The 2x12 market has been quiet over the last couple of weeks with little activity. There is some 2x12 popping up on lists with numbers that are firm to flat, and again, there definitely could be some room to negotiate for prompt material, but not in robust volumes.



Stud mills in the Pacific Northwest are sending employees home as a precautionary measure as wildfires work their way through the region causing air quality concerns as well as dangerous conditions in certain areas. As those stud mills remain down, it may put pressure on Canadian producers in the immediate to medium term.

The item of choice at the moment appears to be 9’ studs with 2x6 leading the way on demand. We are seeing a lack of availability on all 9’ studs and we can expect this to continue for the next four weeks or so.

Treated Lumber

The treated market remains a major challenge. In speaking with some of the producing mills, they are trying to play catchup, and they are somewhat succeeding but they remain a few weeks behind schedule in trying to meet demand that has been strong throughout the entire season. 

We anticipate the treated market to really be a challenge all the way through the rest of the season, through September and October, as it wraps up.

The bigger question for treated surrounds next year and what the market will look like. With current fibre prices being what they are and many of the treating mills needing to start making decisions on purchasing for next season’s demand, there is much confusion and uncertainty in trying to assess where pricing levels are, as well as where they will need to be to open next treated season.

MSR Lumber

Western mills are having difficulty acquiring 2x6 2100, and in turn, we are having trouble getting material into our reload, as the product remains extremely difficult to find, in fact, it’s almost impossible. With that said, please provide as much lead time as possible on 2x6 and 2x8 MSR, as we head into building season with agricultural builds starting to get the green light.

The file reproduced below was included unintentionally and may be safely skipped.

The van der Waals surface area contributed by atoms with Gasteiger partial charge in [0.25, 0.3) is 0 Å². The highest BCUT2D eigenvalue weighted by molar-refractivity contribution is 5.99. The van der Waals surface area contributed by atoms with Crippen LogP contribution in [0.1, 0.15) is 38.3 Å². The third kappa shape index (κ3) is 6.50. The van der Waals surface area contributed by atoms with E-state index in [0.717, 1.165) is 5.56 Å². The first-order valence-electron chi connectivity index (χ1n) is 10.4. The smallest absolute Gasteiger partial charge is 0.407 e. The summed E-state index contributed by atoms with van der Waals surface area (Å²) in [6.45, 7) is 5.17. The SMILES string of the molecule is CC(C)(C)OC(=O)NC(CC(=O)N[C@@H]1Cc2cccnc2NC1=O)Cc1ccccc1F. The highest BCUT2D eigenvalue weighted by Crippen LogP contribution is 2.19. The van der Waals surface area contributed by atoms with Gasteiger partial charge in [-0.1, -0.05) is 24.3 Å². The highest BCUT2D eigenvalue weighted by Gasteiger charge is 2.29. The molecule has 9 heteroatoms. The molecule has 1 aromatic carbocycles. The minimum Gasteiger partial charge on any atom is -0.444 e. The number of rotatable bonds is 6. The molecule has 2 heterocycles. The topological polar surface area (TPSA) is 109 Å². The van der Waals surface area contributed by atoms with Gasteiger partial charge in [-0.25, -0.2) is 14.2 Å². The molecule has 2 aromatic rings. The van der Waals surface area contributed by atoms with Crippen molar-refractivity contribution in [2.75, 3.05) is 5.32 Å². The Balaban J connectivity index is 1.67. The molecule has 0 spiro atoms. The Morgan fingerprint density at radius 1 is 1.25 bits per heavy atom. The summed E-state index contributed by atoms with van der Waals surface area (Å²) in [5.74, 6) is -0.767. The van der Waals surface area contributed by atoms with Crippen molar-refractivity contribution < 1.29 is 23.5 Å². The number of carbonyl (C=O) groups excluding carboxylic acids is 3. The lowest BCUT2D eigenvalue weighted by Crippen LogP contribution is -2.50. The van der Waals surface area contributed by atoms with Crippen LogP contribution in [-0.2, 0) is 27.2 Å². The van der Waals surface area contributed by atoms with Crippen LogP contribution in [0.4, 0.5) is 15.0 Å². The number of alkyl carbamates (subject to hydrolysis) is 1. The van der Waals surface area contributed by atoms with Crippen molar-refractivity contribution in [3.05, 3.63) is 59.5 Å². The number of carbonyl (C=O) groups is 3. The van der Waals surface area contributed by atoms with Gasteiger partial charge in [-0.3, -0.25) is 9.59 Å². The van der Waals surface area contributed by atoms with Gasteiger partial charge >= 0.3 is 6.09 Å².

Panel Products


The plywood market, after having a bit of a lull 2-weeks ago, has provided a surge of activity once again, which was led by the wildfire situation on the American west coast. 

Prior to the wildfires taking hold and spiking pricing up again, there was still the sentiment that demand was quite strong on plywood. Comments were noting that US takeaway was quite robust, and the anticipation was that there would be more takeaway even as we have already pushed order files into November. The fire situation has obviously exacerbated this and mills pushed prices up fairly aggressively last week and order files are now into the last week of November. So with mills continuing to be behind on shipments, the hope is that they will be caught up by that time, but if things do continue, we are already talking about December shipments and looking at having limited plywood left for 2020 very soon, which is a very interesting notion in mid-September.


OSB continues on its strong push upward in cost and out on delivery. Mills have established a production week now of mid-November, so we are seeing early December shipments for most producers. Prompt offerings remain almost nonexistent and many contracts have been spoken for on a PTS basis (Price Time of Shipment), as consumers look to cover off their needs through the fall. 

We should see Tolko back on the market and offering mid- to late-November production. It appears that the price will stabilize here but another few rounds of buying will inject continued upward pressure into the mix.